Mainers suffer from untreated tooth decay (dental caries). It destroys essential function and appearance in our most vulnerable family members, children, the elderly and practically all of us who have limited income to budget for health care. The numbers are staggering:
— Sixty-two percent of low-income kids who have insurance through MaineCare do not see a dentist.
— Fifty percent of all Maine kids go without regular visits to the dentist.
— Thirty-three percent of third-graders have untreated dental disease.
Others suffer as well: veterans, seniors, low-income adults. Dental disease can be devastating and has long-term health impacts. Kids who have tooth decay are more likely to start smoking and be afraid to go to the dentist later in life. As the disease continues, they are more likely to be obese, have premature babies and have cardiovascular disease. Oral health is really important, but oral diseases are the most likely to go untreated.
As the dean of the University of Minnesota School of Dentistry, I bring a message of hope to Mainers: LD 1230, which is pending in the Maine Senate, can make a big difference in the oral health of Maine kids and seniors.
In Minnesota, we have a dental system that reaches the unserved and underserved communities by using a dental team that includes dental therapists. LD 1230 would allow a licensed dental hygienist to go back to school for an additional two years (a total of four to six years) to earn a degree in dental hygiene therapy. The dental therapist would work under the direct supervision of a dentist for 1,000 hours, and then the supervising dentist would enter into a collaborative practice agreement with the dental hygiene therapist.
Right now in Maine there are 73,000 kids with dental insurance through MaineCare who do not see a dentist. To be clear, I don’t blame dentists, parents or the state for this. Though millions of dollars are allocated, MaineCare reimbursement cannot cover dentists’ costs to care for these children under the current dental practice model.
Similar to tooth cleaning and X-rays, the dentist cannot afford to personally provide tooth decay care for a sufficient number of these children, so access is limited. This problem worsens as parents who suffered as children with untreated tooth decay become resigned to its effects on their own children.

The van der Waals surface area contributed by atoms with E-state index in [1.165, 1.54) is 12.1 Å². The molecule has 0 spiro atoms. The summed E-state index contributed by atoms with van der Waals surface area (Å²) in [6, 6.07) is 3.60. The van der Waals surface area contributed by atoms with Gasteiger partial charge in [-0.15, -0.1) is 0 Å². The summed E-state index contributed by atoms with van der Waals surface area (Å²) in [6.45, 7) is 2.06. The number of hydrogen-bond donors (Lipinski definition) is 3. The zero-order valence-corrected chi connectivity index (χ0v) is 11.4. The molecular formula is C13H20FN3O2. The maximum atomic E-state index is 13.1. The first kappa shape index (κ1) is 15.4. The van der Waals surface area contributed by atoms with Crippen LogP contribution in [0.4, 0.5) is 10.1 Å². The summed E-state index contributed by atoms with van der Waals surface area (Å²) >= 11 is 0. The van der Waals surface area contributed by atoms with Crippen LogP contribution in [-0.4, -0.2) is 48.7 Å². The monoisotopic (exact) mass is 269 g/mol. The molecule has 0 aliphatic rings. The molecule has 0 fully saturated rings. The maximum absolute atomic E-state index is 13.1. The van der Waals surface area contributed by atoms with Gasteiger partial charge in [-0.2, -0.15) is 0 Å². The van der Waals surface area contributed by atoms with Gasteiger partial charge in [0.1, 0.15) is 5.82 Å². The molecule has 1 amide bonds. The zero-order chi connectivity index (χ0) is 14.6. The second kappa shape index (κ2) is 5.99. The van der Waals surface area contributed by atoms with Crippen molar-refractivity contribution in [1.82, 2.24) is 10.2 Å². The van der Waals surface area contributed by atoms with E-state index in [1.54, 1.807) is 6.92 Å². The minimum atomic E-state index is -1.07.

As a result, some don’t seek care, or they don’t show up for appointments. Transportation, time away from work and lack of understanding about the importance of oral health all contribute to the failure of the current system to serve these kids.
Here’s the good news: Dental hygiene therapists can alleviate these barriers to care and support the success of dental practices. In Minnesota, DHTs go to schools and set up portable equipment to reach out to kids. The DHTs perform routine cleanings, apply sealants and fluoride, and treat cavities. They do this with the ability to continuously communicate with the dentists with whom they practice. They get these untreated kids into the dental office for more complex needs.
The quality of care is excellent. We teach our dental therapists side-by-side with our dentists. Research has confirmed the quality of their care is equal to or better than a dentist.
Here’s why it works: A DHT becomes an expert in a very narrow scope of service — the initial treatment of tooth decay. With that kind of training, the therapist actually develops extraordinary competence in performing these few procedures.
More good news: For every $30 a DHT costs a dental practice in salary, the dental therapist brings in an additional $70. In other words, even with low reimbursement rates — and Minnesota’s is lower than Maine’s — DHTs actually make their dental practices money.
Here’s the result:
— No-shows are nearly eliminated.
— Unserved populations have access to quality care.
— Dentists practice at the top of their practice and make more money for their practice by performing more complicated procedures.
— DHTs more than pay for their costs and contribute to dental practices’ profitability.
Together with a supervising dentist, they make a dental team that will help bring smiles to Maine kids.
Leon Assael, DMD, is dean of the School of Dentistry at the University of Minnesota.